Richard Pryor once joked that movies about the future made him nervous because the future didn't seem to include black people.
Until recently the same could be said for the computer revolution. In all the talk about modems and megabytes, African-Americans were conspicuously absent.
But that's changing. More black people are going on-line for a variety of reasons -- economic, political and cultural. And some simply find computers fascinating.
"When you explain what this technology is capable of, all people want to join in," said Delores Davis-Penn, a gerontologist at Lincoln University in Jefferson City, Mo. "Information is power, and computers give you access to information from around the world."
Indeed, the allure of high-tech communication -- the so-called information superhighway -- can be extremely appealing.
"I love computers," said Darnell Busch, a Kansas City, Mo., systems analyst and computer consultant. "Especially the Internet. You can go to another world by sitting at your machine -- and I like the journey."
While it's true that fewer blacks own computers than any other racial group, the use of computers by African-Americans has been increasing steadily. According to a U.S. Department of Commerce study in July, 11.8 percent of blacks in urban households owned computers, compared with 13.2 percent of Hispanics and 30.3 percent of whites.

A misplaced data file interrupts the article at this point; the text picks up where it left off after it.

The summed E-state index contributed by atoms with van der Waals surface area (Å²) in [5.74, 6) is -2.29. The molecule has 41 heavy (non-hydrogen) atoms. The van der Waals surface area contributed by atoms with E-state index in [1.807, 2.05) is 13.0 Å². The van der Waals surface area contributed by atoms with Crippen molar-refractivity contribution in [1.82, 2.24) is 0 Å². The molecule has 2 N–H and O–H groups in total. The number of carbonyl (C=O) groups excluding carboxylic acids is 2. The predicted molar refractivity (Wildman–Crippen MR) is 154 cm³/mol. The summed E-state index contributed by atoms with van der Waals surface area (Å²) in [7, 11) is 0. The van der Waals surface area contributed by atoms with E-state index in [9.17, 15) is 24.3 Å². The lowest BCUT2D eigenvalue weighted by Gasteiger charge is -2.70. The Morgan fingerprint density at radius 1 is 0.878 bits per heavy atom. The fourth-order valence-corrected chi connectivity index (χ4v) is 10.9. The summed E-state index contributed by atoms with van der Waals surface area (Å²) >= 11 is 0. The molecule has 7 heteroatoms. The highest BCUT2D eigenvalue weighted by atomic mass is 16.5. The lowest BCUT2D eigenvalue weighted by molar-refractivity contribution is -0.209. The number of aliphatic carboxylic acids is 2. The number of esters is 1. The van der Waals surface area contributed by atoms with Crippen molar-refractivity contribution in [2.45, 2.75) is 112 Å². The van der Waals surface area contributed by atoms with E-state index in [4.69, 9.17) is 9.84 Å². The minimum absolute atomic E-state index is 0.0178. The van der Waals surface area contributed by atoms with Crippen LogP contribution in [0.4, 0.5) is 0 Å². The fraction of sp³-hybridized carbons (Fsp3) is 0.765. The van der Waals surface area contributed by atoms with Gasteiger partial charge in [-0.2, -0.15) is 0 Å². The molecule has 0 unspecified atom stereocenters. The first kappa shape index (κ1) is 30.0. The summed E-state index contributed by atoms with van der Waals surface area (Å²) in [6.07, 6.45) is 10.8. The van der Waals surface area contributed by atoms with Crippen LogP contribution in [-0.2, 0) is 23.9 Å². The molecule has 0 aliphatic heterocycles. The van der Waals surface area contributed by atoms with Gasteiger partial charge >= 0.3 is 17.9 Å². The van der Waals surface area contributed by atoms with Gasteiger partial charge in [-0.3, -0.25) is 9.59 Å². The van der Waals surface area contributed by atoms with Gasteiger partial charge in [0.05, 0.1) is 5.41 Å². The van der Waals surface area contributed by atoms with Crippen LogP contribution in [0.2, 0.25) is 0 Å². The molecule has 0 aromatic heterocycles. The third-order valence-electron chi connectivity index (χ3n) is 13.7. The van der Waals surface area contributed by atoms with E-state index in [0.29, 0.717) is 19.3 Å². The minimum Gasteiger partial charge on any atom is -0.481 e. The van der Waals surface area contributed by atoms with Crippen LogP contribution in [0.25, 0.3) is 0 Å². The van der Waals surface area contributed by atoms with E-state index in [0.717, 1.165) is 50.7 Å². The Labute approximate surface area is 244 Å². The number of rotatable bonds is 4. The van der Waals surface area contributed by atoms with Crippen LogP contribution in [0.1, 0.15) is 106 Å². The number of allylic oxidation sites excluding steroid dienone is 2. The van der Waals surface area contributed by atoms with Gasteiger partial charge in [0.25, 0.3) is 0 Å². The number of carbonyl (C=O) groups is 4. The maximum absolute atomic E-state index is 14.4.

But according to an October 1993 study conducted by the U.S. Bureau of the Census, computer use by blacks 18 and older about doubled -- to 25 percent -- in a decade.
A recent increase in on-line sites devoted to African-American culture also indicates that the complexion of cyberspace is changing. Afrinet, on the World Wide Web, is an electronic gathering place for information and also lists other black-oriented sites.
"Believe me, the black folks who are on-line are very active and communicate all the time," said E. David Ellington, president of NetNoir Inc., a San Francisco-based media company with a site on America On-Line.
The information highway has its downside, however. Some advocates for minorities and poor people fear that telecommunications companies will steer the highway -- and access to its benefits -- clear of disadvantaged areas. Those communities would in effect be denied access to the communications network -- whatever that might look like in the future. This, critics say, would perpetuate inequities in education and jobs in a process that has already been dubbed "electronic redlining."
The issue isn't whether black youth can adapt to technology, Mr. Ellington said. It's a matter of convincing them it's worth the effort.
"When black kids start to understand it, they have no fear. They surf the Net like the best pro."